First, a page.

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Antisense oligonucleotides targeting c-fos mRNA inhibit rheumatoid synovial fibroblast proliferation
  1. Yoshitaka Morita,
  2. Naoki Kashihara,
  3. Masahiro Yamamura,
  4. Hideyuki Okamoto,
  5. Seishi Harada,
  6. Masanori Kawashima,
  7. Hirofumi Makino
  1. Department of Medicine III, Okayama University Medical School, Okayama, Japan
  1. Dr N Kashihara, Department of Medicine III, Okayama University Medical School, 2–5–1 Shikata-cho, Okayama 700, Japan.


OBJECTIVE To determine whether antisense oligonucleotides targeting c-fos mRNA have the ability to inhibit the growth of interleukin 1 (IL1) stimulated fibroblast-like cells from the synovium in rheumatoid arthritis (RA).

METHODS Fibroblast-like cells established from RA synovium were stimulated by IL1 with antisense or sense oligonucleotides complementary to c-fos mRNA, and the proliferation of these cells was determined by 3H-thymidine incorporation. Effect of antisense oligonucleotides on expression of activator protein 1 (AP1) activity was evaluated using electrophoretic mobility shift assay.

RESULTS C-fos antisense oligonucleotides inhibited IL1 stimulated synovial fibroblast proliferation. The expression of AP1 activity induced by IL1 was suppressed by treatment with antisense oligonucleotides.

CONCLUSION These results suggest the feasibility of antisense strategies designed to suppress c-fos expression as therapeutic agents for RA.

  • antisense oligonucleotides
  • c-fos
  • activator protein 1
  • synovial fibroblasts

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Rheumatoid arthritis (RA) is a chronic inflammatory disorder characterised by remarkable hyperplasia of synovial lining cells and pannus formation. A large amount of evidence indicates that an abnormal expression of several nuclear protooncogenes modulates the cellular proliferation of RA synovium.1 One of such genes is c-fos, which is an immediate early gene that is induced rapidly and transiently upon stimulation of quiescent cells with various mitogens.2 The transcriptional products of the fos and jun gene families form a heterodimeric transcription factor, activator protein 1 (AP1), which activates the several gene expression and regulates cellular biological activities including proliferation.3 In RA synovial tissues, constitutive expression of c-fos gene has been reported by several groups.4 Immunoreactivity for c-fos protein has been found in fibroblast-like cells, which are a major component of proliferating cells in RA synovium.5 Furthermore, the pathological importance of c-fos in RA was supported by the finding of destructive arthritis in c-fos transgenic mice.6 C-fos is thus thought be an appropriate target gene in the treatment of RA.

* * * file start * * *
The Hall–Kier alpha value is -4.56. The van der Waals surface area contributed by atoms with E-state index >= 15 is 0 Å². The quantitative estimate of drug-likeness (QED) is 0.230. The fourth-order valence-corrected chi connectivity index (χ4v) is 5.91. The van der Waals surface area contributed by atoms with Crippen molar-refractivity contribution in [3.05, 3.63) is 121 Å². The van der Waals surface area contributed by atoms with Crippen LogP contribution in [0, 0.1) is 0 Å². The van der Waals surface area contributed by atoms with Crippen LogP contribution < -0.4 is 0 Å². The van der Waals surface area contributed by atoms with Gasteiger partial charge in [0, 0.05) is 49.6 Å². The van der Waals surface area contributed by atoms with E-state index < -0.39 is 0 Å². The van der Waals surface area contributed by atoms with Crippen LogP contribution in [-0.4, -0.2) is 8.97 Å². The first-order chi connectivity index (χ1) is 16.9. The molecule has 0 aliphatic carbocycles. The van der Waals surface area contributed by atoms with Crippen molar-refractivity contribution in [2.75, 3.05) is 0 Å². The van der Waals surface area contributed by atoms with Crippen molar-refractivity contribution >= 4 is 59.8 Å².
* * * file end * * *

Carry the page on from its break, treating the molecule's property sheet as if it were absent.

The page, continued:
Recently, antisense therapy is expected to be effective in diseases in which overexpression of specific genes is involved in the pathophysiology.7 Oligodeoxynucleotides (ODNs) complementary to mRNA of the target gene are utilised to specifically block the gene expression. We have previously shown that antisense ODNs designed to suppress the expression of proliferating cell nuclear antigen have the potential use as therapeutic agents to inhibit synovial cell growth in RA.8 In this study, we attempted to inhibit the proliferation of rheumatoid synovial fibroblasts by inhibiting the expression of c-fos, using antisense ODNs that are specific for c-fos mRNA.



Antisense (5′-GAAGCCCGAGAACATCAT-3′) and sense (5′-ATGATGTTCTCGGG CTTC-3′) phosphorothioate ODNs corresponding to the human c-fos cDNA sequence extending from the ATG initiation codon to 18 nucleotides downstream, were synthesised using an automated DNA synthesiser (model 380B, Applied Biosystems, Foster City, CA, USA). ODNs were purified by column chromatography, lyophilised, and dissolved in culture media. The concentration of each ODN was determined spectrophotometrically.


Synovial fibroblasts were obtained as previously described.9 In brief, synovial tissues obtained during joint surgery from RA patients were treated with collagenase and DNase for one hour at 37ºC. Dispersed synovial cells were cultured at 37°C in a humidified atmosphere containing 5% CO2 in Dulbecco’s modified Eagle’s medium (DMEM; Life Technologies, Gaithersburg, MD, USA) supplemented with 10% heat inactivated fetal calf serum (Life Technologies), 25 mmol/l HEPES (Life Technologies), 100 IU/ml penicillin, and 100 μg/ml streptomycin. Cells were split weekly when primary cultures had reached confluence. These cells were found to be morphologically homogeneous fibroblast-like cells, and were used between the fourth and eighth passages.